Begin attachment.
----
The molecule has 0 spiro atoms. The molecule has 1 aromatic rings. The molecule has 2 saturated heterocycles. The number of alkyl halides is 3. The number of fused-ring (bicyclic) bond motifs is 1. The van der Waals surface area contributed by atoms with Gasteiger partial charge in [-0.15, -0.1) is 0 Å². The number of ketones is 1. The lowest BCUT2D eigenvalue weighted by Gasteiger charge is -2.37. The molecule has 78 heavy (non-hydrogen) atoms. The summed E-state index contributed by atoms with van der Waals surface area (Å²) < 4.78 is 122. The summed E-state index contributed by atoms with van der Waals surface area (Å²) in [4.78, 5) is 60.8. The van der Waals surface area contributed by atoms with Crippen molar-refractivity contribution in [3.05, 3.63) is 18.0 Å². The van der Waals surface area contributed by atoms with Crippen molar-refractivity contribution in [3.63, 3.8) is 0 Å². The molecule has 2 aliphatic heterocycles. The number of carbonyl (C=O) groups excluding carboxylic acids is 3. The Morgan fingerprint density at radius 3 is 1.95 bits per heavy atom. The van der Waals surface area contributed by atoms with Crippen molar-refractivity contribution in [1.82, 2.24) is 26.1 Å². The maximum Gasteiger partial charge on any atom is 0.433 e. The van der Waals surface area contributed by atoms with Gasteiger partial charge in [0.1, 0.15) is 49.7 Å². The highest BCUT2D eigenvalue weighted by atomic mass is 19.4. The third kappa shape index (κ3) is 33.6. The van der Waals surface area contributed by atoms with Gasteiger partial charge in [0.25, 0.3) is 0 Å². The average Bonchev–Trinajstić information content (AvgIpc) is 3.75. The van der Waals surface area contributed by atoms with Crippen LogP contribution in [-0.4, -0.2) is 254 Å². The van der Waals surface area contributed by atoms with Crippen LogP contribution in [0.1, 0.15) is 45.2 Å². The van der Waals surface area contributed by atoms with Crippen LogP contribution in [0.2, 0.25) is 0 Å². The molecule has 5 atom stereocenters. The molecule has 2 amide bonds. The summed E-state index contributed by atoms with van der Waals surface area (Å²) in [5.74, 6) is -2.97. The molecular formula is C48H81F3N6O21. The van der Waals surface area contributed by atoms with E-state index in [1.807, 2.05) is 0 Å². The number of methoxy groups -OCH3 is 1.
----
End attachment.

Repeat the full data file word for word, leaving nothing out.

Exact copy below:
The molecule has 0 spiro atoms. The molecule has 1 aromatic rings. The molecule has 2 saturated heterocycles. The number of alkyl halides is 3. The number of fused-ring (bicyclic) bond motifs is 1. The van der Waals surface area contributed by atoms with Gasteiger partial charge in [-0.15, -0.1) is 0 Å². The number of ketones is 1. The lowest BCUT2D eigenvalue weighted by Gasteiger charge is -2.37. The molecule has 78 heavy (non-hydrogen) atoms. The summed E-state index contributed by atoms with van der Waals surface area (Å²) < 4.78 is 122. The summed E-state index contributed by atoms with van der Waals surface area (Å²) in [4.78, 5) is 60.8. The van der Waals surface area contributed by atoms with Crippen molar-refractivity contribution in [3.05, 3.63) is 18.0 Å². The van der Waals surface area contributed by atoms with Crippen molar-refractivity contribution in [3.63, 3.8) is 0 Å². The molecule has 2 aliphatic heterocycles. The number of carbonyl (C=O) groups excluding carboxylic acids is 3. The Morgan fingerprint density at radius 3 is 1.95 bits per heavy atom. The van der Waals surface area contributed by atoms with Crippen molar-refractivity contribution in [1.82, 2.24) is 26.1 Å². The maximum Gasteiger partial charge on any atom is 0.433 e. The van der Waals surface area contributed by atoms with Gasteiger partial charge in [0.1, 0.15) is 49.7 Å². The highest BCUT2D eigenvalue weighted by atomic mass is 19.4. The third kappa shape index (κ3) is 33.6. The van der Waals surface area contributed by atoms with Gasteiger partial charge in [0.25, 0.3) is 0 Å². The average Bonchev–Trinajstić information content (AvgIpc) is 3.75. The van der Waals surface area contributed by atoms with Crippen LogP contribution in [-0.4, -0.2) is 254 Å². The van der Waals surface area contributed by atoms with Crippen LogP contribution in [0.1, 0.15) is 45.2 Å². The van der Waals surface area contributed by atoms with Crippen LogP contribution in [0.2, 0.25) is 0 Å². The molecule has 5 atom stereocenters. The molecule has 2 amide bonds. The summed E-state index contributed by atoms with van der Waals surface area (Å²) in [5.74, 6) is -2.97. The molecular formula is C48H81F3N6O21. The van der Waals surface area contributed by atoms with E-state index in [1.807, 2.05) is 0 Å². The number of methoxy groups -OCH3 is 1.